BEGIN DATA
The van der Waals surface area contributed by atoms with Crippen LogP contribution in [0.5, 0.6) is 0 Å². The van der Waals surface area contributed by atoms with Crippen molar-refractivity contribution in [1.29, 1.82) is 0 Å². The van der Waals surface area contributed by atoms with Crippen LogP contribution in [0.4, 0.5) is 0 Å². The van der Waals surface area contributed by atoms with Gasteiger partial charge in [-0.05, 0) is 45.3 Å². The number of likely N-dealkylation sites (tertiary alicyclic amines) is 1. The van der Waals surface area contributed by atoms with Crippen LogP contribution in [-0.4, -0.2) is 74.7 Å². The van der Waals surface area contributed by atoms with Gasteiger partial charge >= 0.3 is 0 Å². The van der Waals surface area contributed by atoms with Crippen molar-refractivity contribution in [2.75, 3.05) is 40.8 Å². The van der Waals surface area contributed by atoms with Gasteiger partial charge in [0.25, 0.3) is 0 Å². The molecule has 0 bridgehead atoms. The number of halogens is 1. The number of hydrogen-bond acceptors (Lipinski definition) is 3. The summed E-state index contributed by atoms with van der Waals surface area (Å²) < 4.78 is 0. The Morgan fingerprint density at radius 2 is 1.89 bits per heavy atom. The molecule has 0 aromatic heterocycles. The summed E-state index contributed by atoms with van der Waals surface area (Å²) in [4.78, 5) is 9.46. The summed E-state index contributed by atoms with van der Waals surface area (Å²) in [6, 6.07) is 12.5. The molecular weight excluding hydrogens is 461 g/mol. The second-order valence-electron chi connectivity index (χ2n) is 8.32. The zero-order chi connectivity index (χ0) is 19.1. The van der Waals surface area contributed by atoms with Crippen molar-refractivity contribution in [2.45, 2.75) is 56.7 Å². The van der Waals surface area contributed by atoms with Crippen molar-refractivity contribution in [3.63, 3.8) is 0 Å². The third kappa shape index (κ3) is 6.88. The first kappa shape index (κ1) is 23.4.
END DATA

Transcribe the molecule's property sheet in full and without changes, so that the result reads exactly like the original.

The van der Waals surface area contributed by atoms with Crippen LogP contribution in [0.5, 0.6) is 0 Å². The van der Waals surface area contributed by atoms with Crippen molar-refractivity contribution in [1.29, 1.82) is 0 Å². The van der Waals surface area contributed by atoms with Crippen LogP contribution in [0.4, 0.5) is 0 Å². The van der Waals surface area contributed by atoms with Gasteiger partial charge in [-0.05, 0) is 45.3 Å². The number of likely N-dealkylation sites (tertiary alicyclic amines) is 1. The van der Waals surface area contributed by atoms with Crippen LogP contribution in [-0.4, -0.2) is 74.7 Å². The van der Waals surface area contributed by atoms with Gasteiger partial charge >= 0.3 is 0 Å². The van der Waals surface area contributed by atoms with Crippen molar-refractivity contribution in [2.75, 3.05) is 40.8 Å². The van der Waals surface area contributed by atoms with Gasteiger partial charge in [0.25, 0.3) is 0 Å². The molecule has 0 bridgehead atoms. The number of halogens is 1. The number of hydrogen-bond acceptors (Lipinski definition) is 3. The summed E-state index contributed by atoms with van der Waals surface area (Å²) < 4.78 is 0. The Morgan fingerprint density at radius 2 is 1.89 bits per heavy atom. The molecule has 0 aromatic heterocycles. The summed E-state index contributed by atoms with van der Waals surface area (Å²) in [4.78, 5) is 9.46. The summed E-state index contributed by atoms with van der Waals surface area (Å²) in [6, 6.07) is 12.5. The molecular weight excluding hydrogens is 461 g/mol. The second-order valence-electron chi connectivity index (χ2n) is 8.32. The zero-order chi connectivity index (χ0) is 19.1. The van der Waals surface area contributed by atoms with Crippen molar-refractivity contribution in [2.45, 2.75) is 56.7 Å². The van der Waals surface area contributed by atoms with Crippen molar-refractivity contribution in [3.63, 3.8) is 0 Å². The third kappa shape index (κ3) is 6.88. The first kappa shape index (κ1) is 23.4.